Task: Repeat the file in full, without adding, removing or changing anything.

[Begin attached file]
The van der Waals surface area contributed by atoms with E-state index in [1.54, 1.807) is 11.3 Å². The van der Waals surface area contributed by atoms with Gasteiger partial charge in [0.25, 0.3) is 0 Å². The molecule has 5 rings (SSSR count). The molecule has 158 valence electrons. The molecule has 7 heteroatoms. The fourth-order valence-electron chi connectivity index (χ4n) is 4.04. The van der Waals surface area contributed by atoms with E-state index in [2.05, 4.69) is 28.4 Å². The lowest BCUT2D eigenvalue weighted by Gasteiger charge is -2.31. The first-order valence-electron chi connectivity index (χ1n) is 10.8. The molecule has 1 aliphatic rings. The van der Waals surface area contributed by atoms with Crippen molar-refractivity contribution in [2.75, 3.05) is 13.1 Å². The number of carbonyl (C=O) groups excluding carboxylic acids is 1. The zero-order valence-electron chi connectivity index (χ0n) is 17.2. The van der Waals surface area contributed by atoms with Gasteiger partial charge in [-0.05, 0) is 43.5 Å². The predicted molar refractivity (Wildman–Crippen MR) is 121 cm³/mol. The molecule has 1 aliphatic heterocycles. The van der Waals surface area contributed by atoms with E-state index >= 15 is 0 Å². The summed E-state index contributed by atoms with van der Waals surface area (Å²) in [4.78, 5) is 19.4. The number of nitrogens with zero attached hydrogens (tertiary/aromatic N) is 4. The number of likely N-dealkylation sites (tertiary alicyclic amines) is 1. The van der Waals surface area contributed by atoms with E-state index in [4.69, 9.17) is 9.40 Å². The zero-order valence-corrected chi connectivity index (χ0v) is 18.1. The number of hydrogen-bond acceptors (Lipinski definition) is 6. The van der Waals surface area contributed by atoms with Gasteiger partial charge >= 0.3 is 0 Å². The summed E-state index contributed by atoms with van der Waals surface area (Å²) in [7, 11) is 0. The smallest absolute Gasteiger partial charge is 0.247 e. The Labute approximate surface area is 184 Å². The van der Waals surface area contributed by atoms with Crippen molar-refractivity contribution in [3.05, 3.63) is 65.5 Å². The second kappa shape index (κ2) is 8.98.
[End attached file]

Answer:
The van der Waals surface area contributed by atoms with E-state index in [1.54, 1.807) is 11.3 Å². The van der Waals surface area contributed by atoms with Gasteiger partial charge in [0.25, 0.3) is 0 Å². The molecule has 5 rings (SSSR count). The molecule has 158 valence electrons. The molecule has 7 heteroatoms. The fourth-order valence-electron chi connectivity index (χ4n) is 4.04. The van der Waals surface area contributed by atoms with E-state index in [2.05, 4.69) is 28.4 Å². The lowest BCUT2D eigenvalue weighted by Gasteiger charge is -2.31. The first-order valence-electron chi connectivity index (χ1n) is 10.8. The molecule has 1 aliphatic rings. The van der Waals surface area contributed by atoms with Crippen molar-refractivity contribution in [2.75, 3.05) is 13.1 Å². The number of carbonyl (C=O) groups excluding carboxylic acids is 1. The zero-order valence-electron chi connectivity index (χ0n) is 17.2. The van der Waals surface area contributed by atoms with Gasteiger partial charge in [-0.05, 0) is 43.5 Å². The predicted molar refractivity (Wildman–Crippen MR) is 121 cm³/mol. The molecule has 1 aliphatic heterocycles. The van der Waals surface area contributed by atoms with E-state index >= 15 is 0 Å². The summed E-state index contributed by atoms with van der Waals surface area (Å²) in [4.78, 5) is 19.4. The number of nitrogens with zero attached hydrogens (tertiary/aromatic N) is 4. The number of likely N-dealkylation sites (tertiary alicyclic amines) is 1. The van der Waals surface area contributed by atoms with E-state index in [4.69, 9.17) is 9.40 Å². The zero-order valence-corrected chi connectivity index (χ0v) is 18.1. The number of hydrogen-bond acceptors (Lipinski definition) is 6. The van der Waals surface area contributed by atoms with Gasteiger partial charge >= 0.3 is 0 Å². The summed E-state index contributed by atoms with van der Waals surface area (Å²) in [7, 11) is 0. The smallest absolute Gasteiger partial charge is 0.247 e. The Labute approximate surface area is 184 Å². The van der Waals surface area contributed by atoms with Crippen molar-refractivity contribution in [3.05, 3.63) is 65.5 Å². The second kappa shape index (κ2) is 8.98.